I’ve been mapping out (pre-1900) deeds and plats that I’ve that been finding over the past 15 years. I’m still seeking plats. Many of the plats I found are from chancery cases, where the parents died intestate and land is being divided between the heirs. I got a few plats from a plat book at the courthouse. Sometimes I go to Library of Virginia just to copy plats from chancery cases, for any people I can find in who lived in the area. The LVA chancery index notates if plats are included. Several of the plats that I found in chancery cases were the same as in the courthouse plat book, but with details that help me find a starting point to anchor the plat. I’ve also searched for plats in deeds but have not had as much success there. Any name I read about in land records gets a blue pin, with an annotation. Example “1862 Zack Jones corner hickory”. I uploaded plats into the map so they will pop up if you click on the outlined property. Annotations pop up as well, with notes I typed such as: acreage amount, date, and neighbors listed on the record. If a house or cemetery are mentioned, a house and cemetery pin are placed and marked as estimated, until we can locate and confirm it with GPS coordinates.
When I get a plat, I study it. I ask people who are related, and are locals if they know where the land described in the plat is. Then, when I can pinpoint something mentioned in the land description (Example: a creek, or a neighboring property listed that I know it’s location), I start drawing the plat onto the map, calculating and checking acreage. For a lot of properties, you can still see old property lines on the satellite base map view. If you are looking at my map (not this screen shot below), and click on this outline, then the above plat will pop up.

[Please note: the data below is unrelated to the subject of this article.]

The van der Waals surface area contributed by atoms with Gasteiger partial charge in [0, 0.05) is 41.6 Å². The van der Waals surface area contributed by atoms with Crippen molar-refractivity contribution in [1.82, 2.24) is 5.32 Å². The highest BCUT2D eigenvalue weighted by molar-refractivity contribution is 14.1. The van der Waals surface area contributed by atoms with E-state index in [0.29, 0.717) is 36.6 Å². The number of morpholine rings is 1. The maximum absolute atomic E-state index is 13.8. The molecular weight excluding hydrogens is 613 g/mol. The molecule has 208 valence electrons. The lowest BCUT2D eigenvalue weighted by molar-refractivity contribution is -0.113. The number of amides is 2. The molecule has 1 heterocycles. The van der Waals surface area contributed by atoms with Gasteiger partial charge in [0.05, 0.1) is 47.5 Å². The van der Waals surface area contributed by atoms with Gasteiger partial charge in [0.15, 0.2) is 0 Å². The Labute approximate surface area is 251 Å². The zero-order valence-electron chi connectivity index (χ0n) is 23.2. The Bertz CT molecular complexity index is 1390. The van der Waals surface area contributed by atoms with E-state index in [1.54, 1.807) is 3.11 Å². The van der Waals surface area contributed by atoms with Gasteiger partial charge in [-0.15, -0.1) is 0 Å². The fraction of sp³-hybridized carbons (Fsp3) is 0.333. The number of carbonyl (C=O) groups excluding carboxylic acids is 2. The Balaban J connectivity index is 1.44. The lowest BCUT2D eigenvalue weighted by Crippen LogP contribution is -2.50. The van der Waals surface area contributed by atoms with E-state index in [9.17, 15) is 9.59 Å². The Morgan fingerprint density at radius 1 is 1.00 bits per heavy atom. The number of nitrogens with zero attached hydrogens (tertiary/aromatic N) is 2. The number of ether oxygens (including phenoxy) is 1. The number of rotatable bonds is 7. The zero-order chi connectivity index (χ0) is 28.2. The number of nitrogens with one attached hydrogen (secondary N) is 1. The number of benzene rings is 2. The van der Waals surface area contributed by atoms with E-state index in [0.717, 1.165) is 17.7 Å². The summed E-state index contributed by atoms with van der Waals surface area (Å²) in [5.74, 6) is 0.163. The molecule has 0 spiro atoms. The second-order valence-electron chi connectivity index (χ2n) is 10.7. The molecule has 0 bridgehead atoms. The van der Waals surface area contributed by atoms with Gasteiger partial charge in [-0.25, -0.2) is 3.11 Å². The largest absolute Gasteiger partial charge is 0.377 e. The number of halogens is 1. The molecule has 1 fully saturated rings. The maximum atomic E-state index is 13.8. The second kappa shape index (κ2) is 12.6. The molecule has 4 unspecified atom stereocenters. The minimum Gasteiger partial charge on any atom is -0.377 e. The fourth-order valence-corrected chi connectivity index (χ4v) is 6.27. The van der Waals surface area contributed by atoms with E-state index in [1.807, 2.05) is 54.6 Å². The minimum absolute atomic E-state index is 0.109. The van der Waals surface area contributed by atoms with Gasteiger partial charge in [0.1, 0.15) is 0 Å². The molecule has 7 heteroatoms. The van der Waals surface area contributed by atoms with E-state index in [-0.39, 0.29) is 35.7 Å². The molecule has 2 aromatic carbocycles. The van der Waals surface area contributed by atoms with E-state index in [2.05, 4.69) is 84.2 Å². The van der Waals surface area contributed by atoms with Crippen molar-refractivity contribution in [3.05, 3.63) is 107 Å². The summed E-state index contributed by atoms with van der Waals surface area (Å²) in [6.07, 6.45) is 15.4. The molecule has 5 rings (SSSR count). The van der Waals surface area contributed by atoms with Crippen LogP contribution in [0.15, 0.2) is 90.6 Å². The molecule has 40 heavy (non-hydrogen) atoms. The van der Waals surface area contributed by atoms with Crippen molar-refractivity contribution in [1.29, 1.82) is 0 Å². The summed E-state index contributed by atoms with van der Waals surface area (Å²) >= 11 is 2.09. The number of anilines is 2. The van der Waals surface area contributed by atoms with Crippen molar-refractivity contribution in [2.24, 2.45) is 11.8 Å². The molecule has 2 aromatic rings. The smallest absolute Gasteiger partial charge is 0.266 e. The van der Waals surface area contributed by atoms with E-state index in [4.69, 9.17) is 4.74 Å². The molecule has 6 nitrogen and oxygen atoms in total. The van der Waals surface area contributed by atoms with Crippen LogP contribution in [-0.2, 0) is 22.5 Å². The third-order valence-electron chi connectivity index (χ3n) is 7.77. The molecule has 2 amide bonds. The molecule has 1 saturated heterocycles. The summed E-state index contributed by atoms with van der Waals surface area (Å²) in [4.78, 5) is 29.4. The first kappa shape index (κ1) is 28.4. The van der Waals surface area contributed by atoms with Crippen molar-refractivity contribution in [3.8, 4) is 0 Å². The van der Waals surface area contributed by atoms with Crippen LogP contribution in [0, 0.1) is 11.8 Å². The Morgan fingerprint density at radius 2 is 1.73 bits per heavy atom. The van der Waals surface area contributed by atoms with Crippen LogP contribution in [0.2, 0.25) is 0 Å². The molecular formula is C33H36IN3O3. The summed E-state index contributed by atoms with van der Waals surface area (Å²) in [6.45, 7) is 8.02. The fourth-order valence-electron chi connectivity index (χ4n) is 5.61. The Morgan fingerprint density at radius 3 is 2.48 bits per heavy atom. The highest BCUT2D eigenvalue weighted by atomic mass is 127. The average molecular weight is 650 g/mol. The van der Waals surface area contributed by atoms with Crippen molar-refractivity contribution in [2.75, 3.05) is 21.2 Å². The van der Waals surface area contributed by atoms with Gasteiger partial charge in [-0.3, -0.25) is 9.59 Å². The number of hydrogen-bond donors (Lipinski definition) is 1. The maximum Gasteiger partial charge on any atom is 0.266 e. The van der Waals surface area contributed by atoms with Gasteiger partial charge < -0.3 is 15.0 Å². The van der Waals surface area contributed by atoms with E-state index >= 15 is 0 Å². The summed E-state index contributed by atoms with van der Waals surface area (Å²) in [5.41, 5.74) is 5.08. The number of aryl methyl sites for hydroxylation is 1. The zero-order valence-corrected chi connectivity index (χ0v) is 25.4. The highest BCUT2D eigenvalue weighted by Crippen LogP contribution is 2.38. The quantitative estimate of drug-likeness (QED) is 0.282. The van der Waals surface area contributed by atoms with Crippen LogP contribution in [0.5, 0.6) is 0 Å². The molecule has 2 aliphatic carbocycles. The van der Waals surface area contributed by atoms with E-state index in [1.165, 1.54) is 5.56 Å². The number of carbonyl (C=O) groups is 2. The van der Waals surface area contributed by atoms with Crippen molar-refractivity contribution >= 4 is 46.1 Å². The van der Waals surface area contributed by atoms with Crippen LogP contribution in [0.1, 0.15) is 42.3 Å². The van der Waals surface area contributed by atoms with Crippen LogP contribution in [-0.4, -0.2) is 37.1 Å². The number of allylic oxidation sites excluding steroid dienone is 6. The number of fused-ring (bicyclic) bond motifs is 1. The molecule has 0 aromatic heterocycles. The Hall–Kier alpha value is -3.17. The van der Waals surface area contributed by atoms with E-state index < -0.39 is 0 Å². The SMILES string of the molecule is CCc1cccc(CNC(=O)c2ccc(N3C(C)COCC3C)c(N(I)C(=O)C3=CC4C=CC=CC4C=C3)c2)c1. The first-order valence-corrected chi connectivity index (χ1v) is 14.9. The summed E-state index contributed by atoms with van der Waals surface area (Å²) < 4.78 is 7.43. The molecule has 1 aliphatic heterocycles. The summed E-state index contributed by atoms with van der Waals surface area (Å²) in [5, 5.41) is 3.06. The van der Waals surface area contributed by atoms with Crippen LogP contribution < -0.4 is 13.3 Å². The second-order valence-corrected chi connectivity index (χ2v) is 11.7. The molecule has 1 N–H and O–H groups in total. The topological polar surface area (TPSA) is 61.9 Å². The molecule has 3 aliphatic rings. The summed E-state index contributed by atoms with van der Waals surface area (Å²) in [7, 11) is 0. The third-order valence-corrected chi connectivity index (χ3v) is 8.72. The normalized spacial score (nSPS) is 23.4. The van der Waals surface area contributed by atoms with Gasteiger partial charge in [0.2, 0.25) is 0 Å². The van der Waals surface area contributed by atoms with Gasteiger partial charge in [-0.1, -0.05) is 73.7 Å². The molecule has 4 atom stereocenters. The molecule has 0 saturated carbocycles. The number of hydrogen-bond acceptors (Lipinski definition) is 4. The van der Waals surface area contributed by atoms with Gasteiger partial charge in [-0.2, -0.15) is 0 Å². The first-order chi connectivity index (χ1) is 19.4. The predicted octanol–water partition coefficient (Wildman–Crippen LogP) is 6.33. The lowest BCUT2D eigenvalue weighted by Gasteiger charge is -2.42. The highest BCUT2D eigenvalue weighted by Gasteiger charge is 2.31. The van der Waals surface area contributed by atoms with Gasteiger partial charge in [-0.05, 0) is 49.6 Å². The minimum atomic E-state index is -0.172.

I’ve been asked about the colors I use on my maps, so here’s a little about that: I made the Cemetery icon the purplish-maroon upside down T which looks to me like an upright tombstone. Churches usually have cemeteries, so if they do, I mark them the same color with a cross symbol. If the plat marked is about Jones, I add an additional pin that’s orange. Purple for Thomas. Green for Kidd. Red for Walker. Burton gets yellow. Taylor, lime green. If it’s Jones & Walker, I would drop an orange and red pin on the property. The map screen shot image above, shows a parcel with green and purple which tells me a Thomas-Kidd marriage owned that parcel. A cemetery and 2 house are also marked on the screen shot above. The green house symbol next to the Hall Cemetery is a parcel where a house was mentioned that Miles Hall lived. The house marked there (white house below) is approximately 120 years old, so it was not there in 1862.